● Texas: Texas’ Republican-majority state Senate followed up on a recent state House vote by approving a bill to end the straight-ticket voting option, sending it back to the lower chamber to reconcile slight differences with the House version. The Senate GOP’s proposal would leave the option in place for the 2018 elections and delay implementation until the 2020 presidential cycle. GOP Gov. Greg Abbott has not made his stance on the bill known, but he has supported a slew of Republican-backed voting restrictions in the past.
A majority of voters in recent elections have used this option, meaning its removal will likely lead to significantly longer voting times. It could also prompt an increase in “undervoting”—that is, voters skipping lower-profile races further down the ballot—because Texas often has several dozen partisan offices up for election each year, including more obscure contests like those for judgeships. Studies have shown that black and Latino voters are more likely to use the straight-ticket option than whites, so its elimination will likely disproportionately harm them via longer voting lines, which could deter voters from casting a ballot entirely and consequently benefit Republicans.
● Alabama: Alabama’s heavily Republican legislature passed a bill to redefine the term “moral turpitude” for the purposes of determining which types of felonies result in voter disenfranchisement. This might sound like an arcane issue, but it’s of major importance, because the term’s broad interpretation included nearly every felony on the books, leading to a widespread restriction in voting rights. Instead, the new definition will cover fewer than 50 specific offenses. A spokesperson for GOP Gov. Kay Ivey said her boss “will probably sign it,” but veto override only requires a simple majority in the event that Ivey tries to block the bill.
According to the Sentencing Project, Alabama bans one in 13 citizens from voting, including one in six African-Americans, making it one of the worst states when it comes to felony disenfranchisement. This change is a positive first step that could lead to the restoration of voting rights for tens of thousands of Alabama citizens, but its precise potential impact is unclear and would still leave many without the right to vote. This includes those who have fully served out their sentences, meaning there is still a long way to go to correct this racially discriminatory policy.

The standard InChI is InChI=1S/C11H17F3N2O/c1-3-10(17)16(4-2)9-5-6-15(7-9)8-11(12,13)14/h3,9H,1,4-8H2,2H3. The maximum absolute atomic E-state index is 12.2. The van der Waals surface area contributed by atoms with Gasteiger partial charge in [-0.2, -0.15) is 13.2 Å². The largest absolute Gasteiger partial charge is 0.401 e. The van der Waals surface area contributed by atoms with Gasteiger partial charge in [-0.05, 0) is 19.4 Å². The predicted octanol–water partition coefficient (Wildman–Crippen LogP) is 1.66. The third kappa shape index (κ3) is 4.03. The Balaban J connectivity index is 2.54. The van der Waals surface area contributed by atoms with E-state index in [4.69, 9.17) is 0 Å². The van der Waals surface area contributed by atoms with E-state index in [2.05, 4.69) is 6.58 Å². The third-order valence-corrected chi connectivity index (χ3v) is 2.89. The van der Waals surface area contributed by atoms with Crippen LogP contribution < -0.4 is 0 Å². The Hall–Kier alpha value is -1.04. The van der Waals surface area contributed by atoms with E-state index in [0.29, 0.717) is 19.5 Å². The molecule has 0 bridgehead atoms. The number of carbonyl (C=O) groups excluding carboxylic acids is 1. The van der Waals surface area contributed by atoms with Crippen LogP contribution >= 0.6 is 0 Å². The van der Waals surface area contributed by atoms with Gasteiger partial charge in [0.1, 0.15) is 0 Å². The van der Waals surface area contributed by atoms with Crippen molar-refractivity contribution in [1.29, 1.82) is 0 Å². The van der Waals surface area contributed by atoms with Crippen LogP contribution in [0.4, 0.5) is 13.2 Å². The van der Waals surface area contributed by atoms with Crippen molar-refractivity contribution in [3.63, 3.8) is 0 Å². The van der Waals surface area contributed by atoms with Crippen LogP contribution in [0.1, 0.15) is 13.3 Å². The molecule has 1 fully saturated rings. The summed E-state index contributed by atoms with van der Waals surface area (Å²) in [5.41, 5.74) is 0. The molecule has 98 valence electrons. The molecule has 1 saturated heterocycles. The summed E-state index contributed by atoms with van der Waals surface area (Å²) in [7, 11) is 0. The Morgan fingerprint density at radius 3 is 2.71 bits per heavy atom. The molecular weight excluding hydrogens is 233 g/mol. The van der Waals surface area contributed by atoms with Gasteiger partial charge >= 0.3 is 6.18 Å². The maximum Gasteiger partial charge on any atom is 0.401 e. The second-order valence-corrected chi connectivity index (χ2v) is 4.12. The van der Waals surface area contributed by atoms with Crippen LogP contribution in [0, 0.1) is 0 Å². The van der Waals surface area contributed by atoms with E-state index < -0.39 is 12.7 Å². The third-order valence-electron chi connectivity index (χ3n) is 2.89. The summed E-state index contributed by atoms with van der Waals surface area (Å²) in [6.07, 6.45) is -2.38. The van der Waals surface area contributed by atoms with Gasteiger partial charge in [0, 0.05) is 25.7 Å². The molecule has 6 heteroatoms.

● Alabama: As expected, the Republican-controlled state House has passed the state Senate’s bill to redraw the upper chamber’s districts following a federal court ruling earlier this year that struck down a dozen seats across both chambers on the grounds that they represented an unconstitutional racial gerrymander. The Senate will likely follow suit by approving the House’s recent bill to redraw the lower chamber’s maps before the legislative session ends on Friday.
Democratic legislators, many of whom are black, have vociferously opposed the new maps for failing to remedy the racial harms of the existing districts, but with dominant GOP majorities, there is little that they can do to prevent these bills from passing. However, the same federal court will ultimately get to review any new maps before they go into effect, and voting rights proponents will almost certainly object to the new maps in court, so this case could eventually wind up back before the Supreme Court once again.
● Gerrymandering: The Brennan Center for Justice published a major new report last week that uses multiple statistical measures to examine how congressional maps around the country mete out partisan advantages to one party or the other. The study provides detailed mathematical evidence for what redistricting-watchers have long known: The redistricting plans passed in the wake of the 2010 census give Republicans a monumental and consistent advantage nationwide.
Although these tests don’t necessarily determine the root causes of these advantages, states with single-party control over the redistricting process stand out as having the worst disparities between the popular vote and seat counts. (For instance, Donald Trump won Michigan by 0.2 percentage points, but Republicans hold 64 percent of the state’s congressional districts.)
Indeed, Daily Kos Elections’ own past work has used hypothetical nonpartisan maps to demonstrate that intentional gerrymandering is likely responsible for the vast majority of this GOP edge. Other factors, such as the geographic “clustering” of Democrats into cities while Republicans are more efficiently spread out over wider territory, do also likely play a role.